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Winter-Spring 2012 Table of Contents

ENG’s Hatice Altug Receives White House Honor

One of Popular Science’s “Brilliant 10”

| From Commonwealth | By Art Jahnke

Hatice Altug’s biosensor can quickly identify dangerous viruses such as Ebola and Marburg in resource-limited settings. Photo by Vernon Doucette

Hatice Altug, who led the development of a biosensor that uses tiny crystals to manipulate light to detect a virus, a protein, or a cancer cell in a drop of blood, was among a select group of scientists and engineers honored by President Obama last October at the White House.

The College of Engineering assistant professor of electrical and computer engineering and of materials science and engineering and 93 others received the 2011 Presidential Early Career Award for Scientists and Engineers, the United States government’s highest honor for science and engineering professionals in the early stages of their independent research careers. In addition to being invited to the White House ceremony, awardees receive a research grant lasting up to five years.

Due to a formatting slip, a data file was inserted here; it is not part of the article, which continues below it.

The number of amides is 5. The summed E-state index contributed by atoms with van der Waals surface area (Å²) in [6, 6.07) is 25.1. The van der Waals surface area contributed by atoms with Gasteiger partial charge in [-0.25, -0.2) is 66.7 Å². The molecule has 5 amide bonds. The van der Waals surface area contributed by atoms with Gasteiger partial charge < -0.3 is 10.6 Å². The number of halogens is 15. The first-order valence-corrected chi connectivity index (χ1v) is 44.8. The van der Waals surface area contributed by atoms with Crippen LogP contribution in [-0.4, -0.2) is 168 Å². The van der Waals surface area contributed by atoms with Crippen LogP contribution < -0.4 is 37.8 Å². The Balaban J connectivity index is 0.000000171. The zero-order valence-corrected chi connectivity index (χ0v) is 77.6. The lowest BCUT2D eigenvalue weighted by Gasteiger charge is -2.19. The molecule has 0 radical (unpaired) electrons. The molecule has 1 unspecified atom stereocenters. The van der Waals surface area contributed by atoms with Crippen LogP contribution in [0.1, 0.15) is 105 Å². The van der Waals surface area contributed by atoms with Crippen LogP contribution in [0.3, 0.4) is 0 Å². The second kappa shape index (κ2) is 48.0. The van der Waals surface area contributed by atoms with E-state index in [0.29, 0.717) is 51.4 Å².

Altug, who is part of a team of BU researchers awarded $4.8 million by the National Institutes of Health to advance the technology, was also named last fall one of Popular Science’s “Brilliant 10,” a group of researchers under 40 who made transformational contributions to their fields during 2010.

Altug’s biosensor can quickly identify dangerous viruses such as Ebola and Marburg in resource-limited settings, which has profound implications for containing pandemics, as well as for assessing terrorist threats in places like airports. The device is expected to have an immediate impact in Africa, where there are limited laboratory resources and a wide range of viral infections.

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